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The Big Over Easy by Jasper Fforde
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The Big Over Easy (2005)

by Jasper Fforde

Other authors: See the other authors section.

Series: Nursery Crime (1)

MembersReviewsPopularityAverage ratingMentions
5,1141701,322 (3.86)306
  1. 60
    The Well of Lost Plots by Jasper Fforde (FMRox)
    FMRox: This book includes the characters from The Big Over Easy by Jasper Fforde as a mild developing plot.
  2. 20
    Fables, Vol. 1: Legends in Exile by Bill Willingham (TomWaitsTables)
  3. 21
    Rivers of London by Ben Aaronovitch (souloftherose)
    souloftherose: It's difficult to explain this recommendation without giving spoilers to one or other of the books. There were certain plot elements to Rivers of London/Midnight Riots which made me think of The Big Over Easy. And both books have a well-developed sense of humour.… (more)
  4. 10
    Last Tango in Aberystwyth by Malcolm Pryce (LittleKnife)
    LittleKnife: Both mysteries with offbeat humour set around real places in the UK
  5. 21
    The Book of Lost Things by John Connolly (jonathankws)
  6. 10
    The Case of the Little Bloody Slipper by Carlie St. George (Euryale)
  7. 00
    The Shootout Solution by Michael R. Underwood (amanda4242)
  8. 11
    Amberville by Tim Davys (wisemetis)
  9. 12
    Who's Afraid of Beowulf? by Tom Holt (Dr.Science)
    Dr.Science: The English author Tom Holt is relatively unknown in America, but very popular in England. If you enjoy Jasper Fforde or Christopher Moore you will most certainly enjoy Tom Holt's wry sense of English humor and the absurd. He has written a number of excellent books including Expecting Someone Taller, and Flying Dutch, but they may be difficult to find at your library or bookstore.… (more)
  10. 01
    The Hollow Chocolate Bunnies of the Apocalypse by Robert Rankin (meggyweg)
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» See also 306 mentions

English (169)  Dutch (1)  All languages (170)
Showing 1-5 of 169 (next | show all)
My copy has a major printer's error, pages 197-260 are duplicated (starting at the first 260) and ends at 324. Just the thing to ruin a mystery story, not that this one was particularly good if the half-coherant Wikipedia summary is to be trusted.

I haven't found any information of this frustrating error anywhere else online. I half-read this before for a class but stopped when I reached the duplicate pages, I didn't think the whole ending was gone though. Urgh. I'll have to see if I can find another copy of this so I can actually finish it, too.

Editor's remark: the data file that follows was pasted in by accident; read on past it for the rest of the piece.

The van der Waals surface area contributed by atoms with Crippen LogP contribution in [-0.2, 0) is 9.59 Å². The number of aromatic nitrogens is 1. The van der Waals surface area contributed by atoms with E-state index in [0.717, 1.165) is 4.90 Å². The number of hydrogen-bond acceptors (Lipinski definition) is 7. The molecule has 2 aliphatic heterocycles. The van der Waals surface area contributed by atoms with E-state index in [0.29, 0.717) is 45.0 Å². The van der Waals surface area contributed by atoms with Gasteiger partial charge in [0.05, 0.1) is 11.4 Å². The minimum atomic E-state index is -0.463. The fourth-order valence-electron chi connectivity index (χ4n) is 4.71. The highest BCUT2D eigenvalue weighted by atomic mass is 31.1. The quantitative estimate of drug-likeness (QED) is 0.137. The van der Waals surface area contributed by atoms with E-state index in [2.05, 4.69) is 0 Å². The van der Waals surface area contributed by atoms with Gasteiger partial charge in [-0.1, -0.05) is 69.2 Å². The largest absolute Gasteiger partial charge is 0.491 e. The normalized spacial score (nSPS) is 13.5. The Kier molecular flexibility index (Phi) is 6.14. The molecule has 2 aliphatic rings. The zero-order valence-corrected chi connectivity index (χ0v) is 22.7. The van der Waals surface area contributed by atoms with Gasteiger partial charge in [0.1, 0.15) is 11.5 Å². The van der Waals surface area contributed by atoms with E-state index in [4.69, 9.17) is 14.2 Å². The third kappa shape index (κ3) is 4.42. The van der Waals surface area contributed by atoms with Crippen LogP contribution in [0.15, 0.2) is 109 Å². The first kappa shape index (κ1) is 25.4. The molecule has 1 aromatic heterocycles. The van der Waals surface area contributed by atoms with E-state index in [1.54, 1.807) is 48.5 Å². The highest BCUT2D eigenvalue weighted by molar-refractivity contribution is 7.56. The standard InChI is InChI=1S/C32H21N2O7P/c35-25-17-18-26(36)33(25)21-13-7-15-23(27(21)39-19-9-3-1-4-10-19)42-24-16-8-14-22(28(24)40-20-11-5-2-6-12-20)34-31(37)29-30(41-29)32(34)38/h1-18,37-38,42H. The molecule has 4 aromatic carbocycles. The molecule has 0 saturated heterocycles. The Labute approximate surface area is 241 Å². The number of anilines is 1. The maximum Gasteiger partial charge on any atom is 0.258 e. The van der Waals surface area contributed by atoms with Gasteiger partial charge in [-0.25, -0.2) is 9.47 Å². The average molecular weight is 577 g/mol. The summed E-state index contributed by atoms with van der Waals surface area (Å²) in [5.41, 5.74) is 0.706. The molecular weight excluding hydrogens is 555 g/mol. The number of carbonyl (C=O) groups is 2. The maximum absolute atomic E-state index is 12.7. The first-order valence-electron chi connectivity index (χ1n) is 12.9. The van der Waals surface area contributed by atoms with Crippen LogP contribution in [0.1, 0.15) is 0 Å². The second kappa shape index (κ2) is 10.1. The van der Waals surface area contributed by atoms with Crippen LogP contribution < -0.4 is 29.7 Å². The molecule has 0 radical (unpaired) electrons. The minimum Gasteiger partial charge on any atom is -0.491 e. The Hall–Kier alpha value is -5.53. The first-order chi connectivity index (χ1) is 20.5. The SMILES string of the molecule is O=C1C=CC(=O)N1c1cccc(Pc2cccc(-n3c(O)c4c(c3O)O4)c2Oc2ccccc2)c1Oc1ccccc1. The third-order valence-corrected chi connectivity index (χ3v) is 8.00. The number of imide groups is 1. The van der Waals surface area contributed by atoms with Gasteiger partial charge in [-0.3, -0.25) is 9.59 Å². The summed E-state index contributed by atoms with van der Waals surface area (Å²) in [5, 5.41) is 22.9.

For now though, I can say that the story was playful and irreverent, but ultimately not meeting the expectations I developed after learning of the connection of D.I. Jack Spratt to Thursday Next in 'The Well of Lost Plots'. This has all the nods to genre expectations, nursery and crime, that I wanted but little of the warmth I detected in the first 'Thursday Next' books.

Nursery Crime

Next: 'The Fourth Bear' ( )
  ManWithAnAgenda | Feb 18, 2019 |
It reads like a Fforde. I enjoy the setting very much. As always, a Ffordeian alternate reality with one or two big gimmicks, and dozens of smaller gimmicks (many of which are too much). Very fun, though not as funny as Fforde thinks. Toward the end, the chapter headings are the funniest parts—which is a problem. ( )
  breic | Feb 3, 2019 |
In case you were worried: No, Jasper Fforde has not run out of weird, twisted things to do to defenseless Literature.

Jack Spratt, his second wife, and their five children (two his, two hers, one theirs) are living happily in Reading, England. Well, reasonably happily. Jack, a policeman, has the dubious honor of being the head of the Nursery Crimes unit. He and his tiny unit believe in the importance of their jobs, but no one else does. And they've just experienced the embarrassing, and more importantly, budgetarily inconvenient, failure to convict the three pigs for the murder of the wolf. As icing on the cake, Jack's old rival, Friedland Chymes, has just wrapped up yet another big case, and is yet again basking in the glow of favorable publicity and departmental approval.